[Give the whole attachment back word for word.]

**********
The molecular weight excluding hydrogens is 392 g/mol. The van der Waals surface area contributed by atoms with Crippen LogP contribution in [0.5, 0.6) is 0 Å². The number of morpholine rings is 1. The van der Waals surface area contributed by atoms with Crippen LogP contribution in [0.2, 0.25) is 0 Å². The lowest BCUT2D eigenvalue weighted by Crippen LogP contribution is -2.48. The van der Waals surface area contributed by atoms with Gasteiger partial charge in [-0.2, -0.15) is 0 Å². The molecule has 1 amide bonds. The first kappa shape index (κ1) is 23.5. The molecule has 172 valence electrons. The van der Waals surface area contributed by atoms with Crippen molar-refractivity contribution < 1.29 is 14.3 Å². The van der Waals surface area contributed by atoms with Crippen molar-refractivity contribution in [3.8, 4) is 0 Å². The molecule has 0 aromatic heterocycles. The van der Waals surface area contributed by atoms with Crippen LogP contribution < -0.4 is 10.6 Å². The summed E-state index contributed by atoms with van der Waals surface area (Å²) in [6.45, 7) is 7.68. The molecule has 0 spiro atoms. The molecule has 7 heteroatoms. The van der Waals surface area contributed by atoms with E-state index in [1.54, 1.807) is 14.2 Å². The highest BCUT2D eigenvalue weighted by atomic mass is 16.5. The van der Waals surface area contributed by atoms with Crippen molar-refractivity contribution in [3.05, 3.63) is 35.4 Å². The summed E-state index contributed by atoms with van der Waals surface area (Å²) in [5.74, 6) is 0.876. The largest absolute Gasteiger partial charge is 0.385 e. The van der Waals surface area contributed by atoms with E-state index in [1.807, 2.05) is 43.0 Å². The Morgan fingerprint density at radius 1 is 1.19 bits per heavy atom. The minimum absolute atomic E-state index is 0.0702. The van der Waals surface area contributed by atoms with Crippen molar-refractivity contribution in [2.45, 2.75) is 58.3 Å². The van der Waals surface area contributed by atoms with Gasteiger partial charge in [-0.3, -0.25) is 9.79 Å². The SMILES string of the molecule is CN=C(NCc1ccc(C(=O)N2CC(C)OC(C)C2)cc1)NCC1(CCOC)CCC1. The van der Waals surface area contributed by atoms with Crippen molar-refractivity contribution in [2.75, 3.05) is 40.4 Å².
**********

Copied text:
The molecular weight excluding hydrogens is 392 g/mol. The van der Waals surface area contributed by atoms with Crippen LogP contribution in [0.5, 0.6) is 0 Å². The number of morpholine rings is 1. The van der Waals surface area contributed by atoms with Crippen LogP contribution in [0.2, 0.25) is 0 Å². The lowest BCUT2D eigenvalue weighted by Crippen LogP contribution is -2.48. The van der Waals surface area contributed by atoms with Gasteiger partial charge in [-0.2, -0.15) is 0 Å². The molecule has 1 amide bonds. The first kappa shape index (κ1) is 23.5. The molecule has 172 valence electrons. The van der Waals surface area contributed by atoms with Crippen molar-refractivity contribution < 1.29 is 14.3 Å². The van der Waals surface area contributed by atoms with Crippen molar-refractivity contribution in [3.8, 4) is 0 Å². The molecule has 0 aromatic heterocycles. The van der Waals surface area contributed by atoms with Crippen LogP contribution < -0.4 is 10.6 Å². The summed E-state index contributed by atoms with van der Waals surface area (Å²) in [6.45, 7) is 7.68. The molecule has 0 spiro atoms. The molecule has 7 heteroatoms. The van der Waals surface area contributed by atoms with E-state index in [1.54, 1.807) is 14.2 Å². The highest BCUT2D eigenvalue weighted by atomic mass is 16.5. The van der Waals surface area contributed by atoms with Crippen molar-refractivity contribution in [3.05, 3.63) is 35.4 Å². The summed E-state index contributed by atoms with van der Waals surface area (Å²) in [5.74, 6) is 0.876. The largest absolute Gasteiger partial charge is 0.385 e. The van der Waals surface area contributed by atoms with E-state index in [1.807, 2.05) is 43.0 Å². The Morgan fingerprint density at radius 1 is 1.19 bits per heavy atom. The minimum absolute atomic E-state index is 0.0702. The van der Waals surface area contributed by atoms with Crippen molar-refractivity contribution in [2.45, 2.75) is 58.3 Å². The van der Waals surface area contributed by atoms with Gasteiger partial charge in [-0.3, -0.25) is 9.79 Å². The SMILES string of the molecule is CN=C(NCc1ccc(C(=O)N2CC(C)OC(C)C2)cc1)NCC1(CCOC)CCC1. The van der Waals surface area contributed by atoms with Crippen molar-refractivity contribution in [2.75, 3.05) is 40.4 Å².